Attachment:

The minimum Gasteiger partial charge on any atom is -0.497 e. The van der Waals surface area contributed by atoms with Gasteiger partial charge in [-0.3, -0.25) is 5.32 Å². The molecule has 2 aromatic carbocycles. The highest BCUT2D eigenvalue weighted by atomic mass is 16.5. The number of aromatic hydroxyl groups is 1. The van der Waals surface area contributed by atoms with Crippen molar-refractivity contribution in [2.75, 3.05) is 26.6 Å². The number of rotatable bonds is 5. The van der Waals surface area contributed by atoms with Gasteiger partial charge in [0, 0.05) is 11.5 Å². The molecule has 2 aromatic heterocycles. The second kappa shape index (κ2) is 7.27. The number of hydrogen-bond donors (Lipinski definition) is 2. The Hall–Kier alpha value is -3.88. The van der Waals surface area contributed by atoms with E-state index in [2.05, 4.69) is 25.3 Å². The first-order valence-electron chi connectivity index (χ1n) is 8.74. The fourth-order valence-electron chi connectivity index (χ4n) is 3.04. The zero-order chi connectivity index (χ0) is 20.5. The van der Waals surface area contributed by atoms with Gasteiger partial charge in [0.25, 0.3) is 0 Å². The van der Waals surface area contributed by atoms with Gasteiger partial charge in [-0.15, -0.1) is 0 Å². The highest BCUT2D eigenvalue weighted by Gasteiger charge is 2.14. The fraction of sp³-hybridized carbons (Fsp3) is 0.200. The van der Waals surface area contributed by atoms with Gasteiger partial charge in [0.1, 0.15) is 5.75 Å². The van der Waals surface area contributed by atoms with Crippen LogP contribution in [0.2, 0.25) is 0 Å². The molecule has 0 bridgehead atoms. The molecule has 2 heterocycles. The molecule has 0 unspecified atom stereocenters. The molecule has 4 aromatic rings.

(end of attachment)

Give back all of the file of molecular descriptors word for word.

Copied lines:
The minimum Gasteiger partial charge on any atom is -0.497 e. The van der Waals surface area contributed by atoms with Gasteiger partial charge in [-0.3, -0.25) is 5.32 Å². The molecule has 2 aromatic carbocycles. The highest BCUT2D eigenvalue weighted by atomic mass is 16.5. The number of aromatic hydroxyl groups is 1. The van der Waals surface area contributed by atoms with Crippen molar-refractivity contribution in [2.75, 3.05) is 26.6 Å². The number of rotatable bonds is 5. The van der Waals surface area contributed by atoms with Gasteiger partial charge in [0, 0.05) is 11.5 Å². The molecule has 2 aromatic heterocycles. The second kappa shape index (κ2) is 7.27. The number of hydrogen-bond donors (Lipinski definition) is 2. The Hall–Kier alpha value is -3.88. The van der Waals surface area contributed by atoms with E-state index in [2.05, 4.69) is 25.3 Å². The first-order valence-electron chi connectivity index (χ1n) is 8.74. The fourth-order valence-electron chi connectivity index (χ4n) is 3.04. The zero-order chi connectivity index (χ0) is 20.5. The van der Waals surface area contributed by atoms with Gasteiger partial charge in [0.25, 0.3) is 0 Å². The van der Waals surface area contributed by atoms with Gasteiger partial charge in [-0.15, -0.1) is 0 Å². The highest BCUT2D eigenvalue weighted by Gasteiger charge is 2.14. The fraction of sp³-hybridized carbons (Fsp3) is 0.200. The van der Waals surface area contributed by atoms with Gasteiger partial charge in [0.1, 0.15) is 5.75 Å². The van der Waals surface area contributed by atoms with Crippen LogP contribution in [0.2, 0.25) is 0 Å². The molecule has 0 bridgehead atoms. The molecule has 2 heterocycles. The molecule has 0 unspecified atom stereocenters. The molecule has 4 aromatic rings.